Black Flag So What's In Kobold Press' BLACK FLAG First Playtest?

Black Flag, the codename for Kobold Press' new open TTRPG, announced during the height of the recent OGL controversy as an open alternative to 5E, has put out the first playtest packet. It's 12-page document of character creation rules. So what's inside? The introduction summarises character creation, defining 5E concepts like level, hit dice, and so on. It introduces the game as being...

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Black Flag, the codename for Kobold Press' new open TTRPG, announced during the height of the recent OGL controversy as an open alternative to 5E, has put out the first playtest packet. It's 12-page document of character creation rules. So what's inside?

The introduction summarises character creation, defining 5E concepts like level, hit dice, and so on. It introduces the game as being backward-compatible with 5E.

Black Flag -- like Level Up: Advanced 5E, and Ancestry & Culture--divides the 5E concept of 'race' and 'subrace' into inherited and cultural elements. Black Flag goes with the terms Lineage and Heritage.

It goes on to present the Dwarf, Elf, and Human, along with a choice of two heritage traits for each--the heritage traits for dwarf, for example, are Fireforge and Stone. Elves get Cloud and Grove, while humans get Nomadic and Cosmopolitan. You can choose any heritage for your lineage, though. These are analogous to 5E's 'subraces', although the inherited/learned elements are separated out -- Cloud Elves are a lot like High Elves, and Grove Elves are a lot like Wood Elves, for example.

Following that are two backgrounds -- Scholar, and Soldier. They each give the usual array of proficiencies plus a 'talent'.

Magic, martial, and technical talents are essentially feats. You get a talent from your background, and can substitute an ability score increase for one.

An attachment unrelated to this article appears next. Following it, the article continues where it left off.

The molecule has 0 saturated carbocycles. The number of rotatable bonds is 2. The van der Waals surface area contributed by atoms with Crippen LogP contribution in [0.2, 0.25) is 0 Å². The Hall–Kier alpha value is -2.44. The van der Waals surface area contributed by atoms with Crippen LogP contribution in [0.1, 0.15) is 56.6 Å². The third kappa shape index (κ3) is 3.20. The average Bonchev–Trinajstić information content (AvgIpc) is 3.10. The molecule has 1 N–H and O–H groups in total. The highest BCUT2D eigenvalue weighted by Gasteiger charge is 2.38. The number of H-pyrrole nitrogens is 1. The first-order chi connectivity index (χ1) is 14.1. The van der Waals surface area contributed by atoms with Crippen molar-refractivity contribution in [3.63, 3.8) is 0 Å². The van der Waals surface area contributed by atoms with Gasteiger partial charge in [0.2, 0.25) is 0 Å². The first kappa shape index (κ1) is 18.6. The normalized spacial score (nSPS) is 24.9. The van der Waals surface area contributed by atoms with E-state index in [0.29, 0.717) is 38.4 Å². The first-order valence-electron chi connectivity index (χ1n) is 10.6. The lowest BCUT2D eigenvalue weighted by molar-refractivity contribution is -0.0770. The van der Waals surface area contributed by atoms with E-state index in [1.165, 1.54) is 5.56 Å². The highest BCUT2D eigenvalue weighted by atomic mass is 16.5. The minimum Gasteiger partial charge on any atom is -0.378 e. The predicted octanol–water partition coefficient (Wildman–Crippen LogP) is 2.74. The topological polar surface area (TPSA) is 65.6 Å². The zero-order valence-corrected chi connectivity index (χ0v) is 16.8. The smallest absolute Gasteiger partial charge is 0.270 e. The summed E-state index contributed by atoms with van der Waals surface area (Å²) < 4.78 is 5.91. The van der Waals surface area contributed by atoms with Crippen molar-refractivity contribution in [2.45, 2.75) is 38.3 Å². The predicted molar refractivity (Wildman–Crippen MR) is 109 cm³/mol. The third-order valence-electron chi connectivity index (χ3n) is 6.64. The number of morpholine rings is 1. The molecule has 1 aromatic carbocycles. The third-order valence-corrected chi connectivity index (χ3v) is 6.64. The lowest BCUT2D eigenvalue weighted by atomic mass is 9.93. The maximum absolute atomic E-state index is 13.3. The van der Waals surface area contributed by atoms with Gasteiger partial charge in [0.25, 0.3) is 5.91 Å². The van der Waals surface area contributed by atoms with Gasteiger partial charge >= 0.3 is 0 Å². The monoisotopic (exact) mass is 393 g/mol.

The playtest feels to me much like a 5E written in their own words, but with 5E's 'race/subrace' structure replaced with 'lineage/heritage', the biggest thing being that the heritage (what was subrace in 5E) is cultural.

As a disclaimer, I do of course publish Level Up: Advanced 5E, which shares the exact same goal as Kobold Press' project (BTW, check out the new A5ESRD site!) It will be interesting to see how the approaches diverge; while both are backward-compatible, they already have different ways to handle what 5E calls race -- Level Up has you choose a heritage (your inherited species, basically), and any of 30+ cultures (learned stuff from where you grew up). Black Flag goes with lineage (again, your inherited species), and a choice of heritages for each lineage. And the bestselling 5E book Ancestry & Culture on DTRPG, uses those terms -- so there's plenty of options to choose your heritage/culture, lineage/heritage, or ancestry/culture!

Whatever happens, the future certainly contains a choice of open 5E alternatives!
 

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Zaukrie

New Publisher
Here's a question that I hate to raise, but, whatever. Should Dwarvish and Elvish be languages? This isn't about "race" for me, it is about...would a lineage have a language? Again, I think this is something not going away, but I'd give some advice to DMs about how language could be more like regional......I mean, comprehend languages exists for a reason, if everyone speaks common, does it matter (like light)?
 

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Marc Radle